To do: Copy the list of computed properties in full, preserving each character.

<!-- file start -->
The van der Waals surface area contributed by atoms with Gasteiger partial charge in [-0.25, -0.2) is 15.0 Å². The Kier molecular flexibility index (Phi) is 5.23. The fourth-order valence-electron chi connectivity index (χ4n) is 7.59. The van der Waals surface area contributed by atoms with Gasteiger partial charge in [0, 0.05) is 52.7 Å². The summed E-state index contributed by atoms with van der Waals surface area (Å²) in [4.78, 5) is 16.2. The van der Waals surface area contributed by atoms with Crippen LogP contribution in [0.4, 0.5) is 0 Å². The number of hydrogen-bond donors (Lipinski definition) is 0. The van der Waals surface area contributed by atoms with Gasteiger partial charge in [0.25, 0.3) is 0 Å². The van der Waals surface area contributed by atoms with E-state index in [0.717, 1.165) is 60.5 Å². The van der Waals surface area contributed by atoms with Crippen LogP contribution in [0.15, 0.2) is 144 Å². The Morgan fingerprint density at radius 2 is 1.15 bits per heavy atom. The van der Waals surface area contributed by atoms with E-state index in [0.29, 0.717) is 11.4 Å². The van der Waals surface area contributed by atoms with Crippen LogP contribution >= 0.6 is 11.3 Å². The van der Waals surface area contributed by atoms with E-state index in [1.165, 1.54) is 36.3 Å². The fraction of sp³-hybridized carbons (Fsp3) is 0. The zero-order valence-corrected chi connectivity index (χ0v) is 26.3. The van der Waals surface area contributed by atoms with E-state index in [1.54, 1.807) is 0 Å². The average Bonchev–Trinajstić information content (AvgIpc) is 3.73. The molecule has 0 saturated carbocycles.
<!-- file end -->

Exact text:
The van der Waals surface area contributed by atoms with Gasteiger partial charge in [-0.25, -0.2) is 15.0 Å². The Kier molecular flexibility index (Phi) is 5.23. The fourth-order valence-electron chi connectivity index (χ4n) is 7.59. The van der Waals surface area contributed by atoms with Gasteiger partial charge in [0, 0.05) is 52.7 Å². The summed E-state index contributed by atoms with van der Waals surface area (Å²) in [4.78, 5) is 16.2. The van der Waals surface area contributed by atoms with Crippen LogP contribution in [0.4, 0.5) is 0 Å². The number of hydrogen-bond donors (Lipinski definition) is 0. The van der Waals surface area contributed by atoms with Gasteiger partial charge in [0.25, 0.3) is 0 Å². The van der Waals surface area contributed by atoms with E-state index in [0.717, 1.165) is 60.5 Å². The van der Waals surface area contributed by atoms with Crippen LogP contribution in [0.15, 0.2) is 144 Å². The Morgan fingerprint density at radius 2 is 1.15 bits per heavy atom. The van der Waals surface area contributed by atoms with E-state index in [0.29, 0.717) is 11.4 Å². The van der Waals surface area contributed by atoms with Crippen LogP contribution >= 0.6 is 11.3 Å². The van der Waals surface area contributed by atoms with E-state index in [1.165, 1.54) is 36.3 Å². The fraction of sp³-hybridized carbons (Fsp3) is 0. The zero-order valence-corrected chi connectivity index (χ0v) is 26.3. The van der Waals surface area contributed by atoms with E-state index in [1.54, 1.807) is 0 Å². The average Bonchev–Trinajstić information content (AvgIpc) is 3.73. The molecule has 0 saturated carbocycles.